The beginning of the international military campaign against the jihadist group ISIL has potential implications for global and Middle East Markets.
The extremist organisation has set up its own black market for the oil fields it controls in Syria and Iraq. Political decisions can lead to economic consequences and there already has been a negative reaction in the markets. But how long can that last and how deeply it could it be felt? It all depends on how long the campaign lasts.
The United States has been leading the international coalition attacking ISIL, which has been dubbed the wealthiest terror group in the world.
There have been airstrikes in areas it holds in Syria and Iraq, particularly targeting oil installations to cut off its funding.
Petroleum products have become one of ISIL;s main income sources. They sell at super low prices through intermediaries in the region who smuggle the shipments on. It is estimated ISIL could be making as much as 3 million dollars a day from the trade.
It controls 7 oil fields and refineries in northern Iraq, and 6 fields in Syria, specifically in the Deir al-Zour province, according to experts.
The sale of that black gold on the black market has led to even gloomier forecasts for the GDPs of the countries affected.
The initial military strikes had a negative impact on EU and US markets, but it is investors in the region who have suffered most.
The hardest hit were Saudi Arabia and the UAE.
The geopolitical tensions have raised investors concerns around the Middle East, particularly as Britain’s prime minister has warned the US and its allies could be waging this war with extremists for years to come.
For more on these issues, Business Middle East’s Daleen Hassan spoke Nour Eldeen Al-Hammoury, Chief Market Strategist at ADS Securities in Abu Dhabi.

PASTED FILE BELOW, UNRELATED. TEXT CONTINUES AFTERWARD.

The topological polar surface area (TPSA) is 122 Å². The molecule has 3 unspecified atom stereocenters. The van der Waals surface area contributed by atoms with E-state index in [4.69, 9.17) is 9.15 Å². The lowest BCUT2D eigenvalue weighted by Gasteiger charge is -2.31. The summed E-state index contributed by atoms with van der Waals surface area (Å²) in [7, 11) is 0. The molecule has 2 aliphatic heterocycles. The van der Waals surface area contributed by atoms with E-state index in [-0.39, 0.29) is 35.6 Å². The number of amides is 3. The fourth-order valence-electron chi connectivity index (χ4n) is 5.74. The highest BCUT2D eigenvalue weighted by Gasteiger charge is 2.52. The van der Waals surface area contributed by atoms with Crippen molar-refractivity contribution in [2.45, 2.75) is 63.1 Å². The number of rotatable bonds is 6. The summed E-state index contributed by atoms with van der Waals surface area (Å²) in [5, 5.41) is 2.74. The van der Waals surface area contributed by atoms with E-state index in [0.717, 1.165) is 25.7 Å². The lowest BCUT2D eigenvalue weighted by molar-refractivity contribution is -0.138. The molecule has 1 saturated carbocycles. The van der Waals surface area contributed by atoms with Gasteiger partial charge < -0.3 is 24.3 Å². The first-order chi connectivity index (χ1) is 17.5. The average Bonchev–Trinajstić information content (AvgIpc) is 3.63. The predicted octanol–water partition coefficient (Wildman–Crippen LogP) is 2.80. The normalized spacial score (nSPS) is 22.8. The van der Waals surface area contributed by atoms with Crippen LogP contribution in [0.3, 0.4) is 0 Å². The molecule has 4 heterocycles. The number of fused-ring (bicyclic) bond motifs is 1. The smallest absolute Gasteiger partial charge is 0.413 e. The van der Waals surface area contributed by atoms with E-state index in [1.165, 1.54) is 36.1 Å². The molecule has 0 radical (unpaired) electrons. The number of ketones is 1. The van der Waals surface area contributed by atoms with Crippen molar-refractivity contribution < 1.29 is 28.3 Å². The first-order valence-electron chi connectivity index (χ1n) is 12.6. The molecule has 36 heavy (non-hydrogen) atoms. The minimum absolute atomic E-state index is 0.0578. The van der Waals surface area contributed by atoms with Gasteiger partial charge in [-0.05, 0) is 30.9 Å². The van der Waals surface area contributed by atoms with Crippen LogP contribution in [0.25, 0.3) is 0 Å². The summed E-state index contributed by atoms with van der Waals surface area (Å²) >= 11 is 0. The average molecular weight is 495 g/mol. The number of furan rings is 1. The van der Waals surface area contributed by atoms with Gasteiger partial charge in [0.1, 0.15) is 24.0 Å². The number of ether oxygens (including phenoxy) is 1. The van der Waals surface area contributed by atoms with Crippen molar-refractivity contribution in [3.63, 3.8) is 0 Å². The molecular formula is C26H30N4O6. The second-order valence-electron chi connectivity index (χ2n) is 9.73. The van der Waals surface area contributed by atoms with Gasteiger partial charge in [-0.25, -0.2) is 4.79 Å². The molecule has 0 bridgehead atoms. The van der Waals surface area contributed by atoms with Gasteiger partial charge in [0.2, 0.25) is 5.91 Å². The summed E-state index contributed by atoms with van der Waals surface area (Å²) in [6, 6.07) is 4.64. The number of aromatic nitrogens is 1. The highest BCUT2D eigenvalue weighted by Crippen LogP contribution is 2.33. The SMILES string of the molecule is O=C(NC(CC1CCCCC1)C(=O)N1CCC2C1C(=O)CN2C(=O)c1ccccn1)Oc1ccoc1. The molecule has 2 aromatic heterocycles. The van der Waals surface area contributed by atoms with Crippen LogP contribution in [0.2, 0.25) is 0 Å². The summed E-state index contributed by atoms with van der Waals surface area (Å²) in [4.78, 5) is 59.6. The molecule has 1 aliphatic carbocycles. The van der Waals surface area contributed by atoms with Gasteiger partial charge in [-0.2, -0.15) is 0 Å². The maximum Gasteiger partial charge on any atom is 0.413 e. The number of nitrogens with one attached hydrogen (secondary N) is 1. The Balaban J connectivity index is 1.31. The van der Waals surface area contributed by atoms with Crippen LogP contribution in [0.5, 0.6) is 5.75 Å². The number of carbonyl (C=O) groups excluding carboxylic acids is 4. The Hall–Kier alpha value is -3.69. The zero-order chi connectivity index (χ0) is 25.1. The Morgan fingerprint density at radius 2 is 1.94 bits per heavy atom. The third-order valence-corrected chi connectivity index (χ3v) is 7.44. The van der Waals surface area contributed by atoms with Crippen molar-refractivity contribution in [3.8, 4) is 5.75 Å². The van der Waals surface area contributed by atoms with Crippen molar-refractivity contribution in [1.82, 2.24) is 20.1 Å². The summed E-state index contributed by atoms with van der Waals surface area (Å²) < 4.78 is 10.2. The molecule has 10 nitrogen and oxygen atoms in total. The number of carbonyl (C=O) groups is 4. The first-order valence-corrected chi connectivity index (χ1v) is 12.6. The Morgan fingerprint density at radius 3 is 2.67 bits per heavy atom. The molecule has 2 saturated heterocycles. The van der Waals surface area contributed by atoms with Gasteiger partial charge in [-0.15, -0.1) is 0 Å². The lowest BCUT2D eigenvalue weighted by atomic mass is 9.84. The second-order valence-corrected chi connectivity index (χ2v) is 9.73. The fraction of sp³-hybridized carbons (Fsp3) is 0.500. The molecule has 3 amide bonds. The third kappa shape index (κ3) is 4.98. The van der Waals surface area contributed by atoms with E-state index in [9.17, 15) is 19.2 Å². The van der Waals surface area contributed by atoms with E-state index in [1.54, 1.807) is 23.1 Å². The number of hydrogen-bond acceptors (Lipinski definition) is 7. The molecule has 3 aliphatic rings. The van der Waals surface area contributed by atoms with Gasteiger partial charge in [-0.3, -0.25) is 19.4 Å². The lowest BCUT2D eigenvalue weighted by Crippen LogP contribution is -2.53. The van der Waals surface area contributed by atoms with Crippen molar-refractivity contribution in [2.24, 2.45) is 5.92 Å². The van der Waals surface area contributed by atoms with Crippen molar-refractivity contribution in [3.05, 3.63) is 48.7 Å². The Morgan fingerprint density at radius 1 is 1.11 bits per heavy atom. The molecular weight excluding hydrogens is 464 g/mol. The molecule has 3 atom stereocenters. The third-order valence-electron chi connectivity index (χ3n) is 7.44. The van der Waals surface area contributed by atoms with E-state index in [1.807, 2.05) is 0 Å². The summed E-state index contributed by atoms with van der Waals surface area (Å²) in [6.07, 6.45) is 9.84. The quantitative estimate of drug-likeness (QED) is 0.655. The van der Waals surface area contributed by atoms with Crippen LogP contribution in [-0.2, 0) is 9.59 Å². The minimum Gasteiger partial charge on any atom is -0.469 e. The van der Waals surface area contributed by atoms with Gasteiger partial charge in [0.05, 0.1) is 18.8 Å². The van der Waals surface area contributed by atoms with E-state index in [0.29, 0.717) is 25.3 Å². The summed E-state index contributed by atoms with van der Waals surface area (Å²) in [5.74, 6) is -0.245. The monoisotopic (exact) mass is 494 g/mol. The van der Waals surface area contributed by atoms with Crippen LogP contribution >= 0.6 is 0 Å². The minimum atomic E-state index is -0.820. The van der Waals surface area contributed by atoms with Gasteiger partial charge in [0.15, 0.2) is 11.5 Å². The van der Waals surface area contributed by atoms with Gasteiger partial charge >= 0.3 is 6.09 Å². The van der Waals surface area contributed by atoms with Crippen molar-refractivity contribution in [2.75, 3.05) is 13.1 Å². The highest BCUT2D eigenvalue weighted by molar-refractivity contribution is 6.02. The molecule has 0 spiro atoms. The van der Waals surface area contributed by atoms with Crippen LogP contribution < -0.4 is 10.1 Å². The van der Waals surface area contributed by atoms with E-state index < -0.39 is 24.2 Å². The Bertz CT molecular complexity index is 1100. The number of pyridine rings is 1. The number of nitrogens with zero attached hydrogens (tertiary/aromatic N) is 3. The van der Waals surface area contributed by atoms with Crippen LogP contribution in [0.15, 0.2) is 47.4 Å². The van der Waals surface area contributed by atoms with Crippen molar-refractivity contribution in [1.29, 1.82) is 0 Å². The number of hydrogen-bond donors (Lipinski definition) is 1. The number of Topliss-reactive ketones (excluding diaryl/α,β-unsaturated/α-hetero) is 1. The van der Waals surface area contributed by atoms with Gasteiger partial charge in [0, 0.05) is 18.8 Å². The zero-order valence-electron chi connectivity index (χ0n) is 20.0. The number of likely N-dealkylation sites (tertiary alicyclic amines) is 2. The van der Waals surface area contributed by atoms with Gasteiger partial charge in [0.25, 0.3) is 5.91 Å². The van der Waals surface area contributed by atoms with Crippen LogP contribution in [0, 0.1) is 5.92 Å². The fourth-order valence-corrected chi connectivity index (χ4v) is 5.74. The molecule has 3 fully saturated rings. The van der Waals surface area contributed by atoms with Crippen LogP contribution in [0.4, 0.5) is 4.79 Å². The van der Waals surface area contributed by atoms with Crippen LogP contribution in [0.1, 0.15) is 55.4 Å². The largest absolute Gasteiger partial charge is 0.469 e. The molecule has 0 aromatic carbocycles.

DH: Airstrikes by the US and its allies are being carried out on ISIL positions in Iraq and Syria, how do you think the markets are going to react if this continues ?
DH: What is the impact on the Arab oil trade from these air strikes?
NAH: “Yes we’ve seen some declines. However, these markets are also sensitive to any geopolitical tensions. These effects are not expected to be in the longer term. It’s only a short term play due to the fears of an expansion, that strikes might continue or might expand to a regional war.
The concerns are more about the economic weakness and the US and Europe. There is good liquidity in the region and a number of excellent opportunities for investors.
DH: So far there hasn’t been any major effect on global oil prices, but is that likely to change in the near future?
NAH: “We might have expected there to be a rise in oil prices with the potential impact on supplies in the region, especially with the on-going situation in the Ukraine. But this has not been the case. “We have seen oil prices declining with some countries looking to support these prices. The region is very use to factoring in this type of risk and clearly thinks that at the moment, even with airstrikes, the region will remain stable.
DH: Do you think that the air strikes against ISIL could block their oil sales and really hurt them financially?
NAH: “This is not a question that we can answer. It is clear from the region’s response and the international response that ISIL has created many enemies. These groups will look to marginalize the organization and at the moment oil supplies do not appear to be a powerful factor in this process. If the forces who are combined against ISIL want to take this approach and block their black market operations then we could see this reflected in the global oil price, especially as we go into the winter period in the northern hemisphere.”
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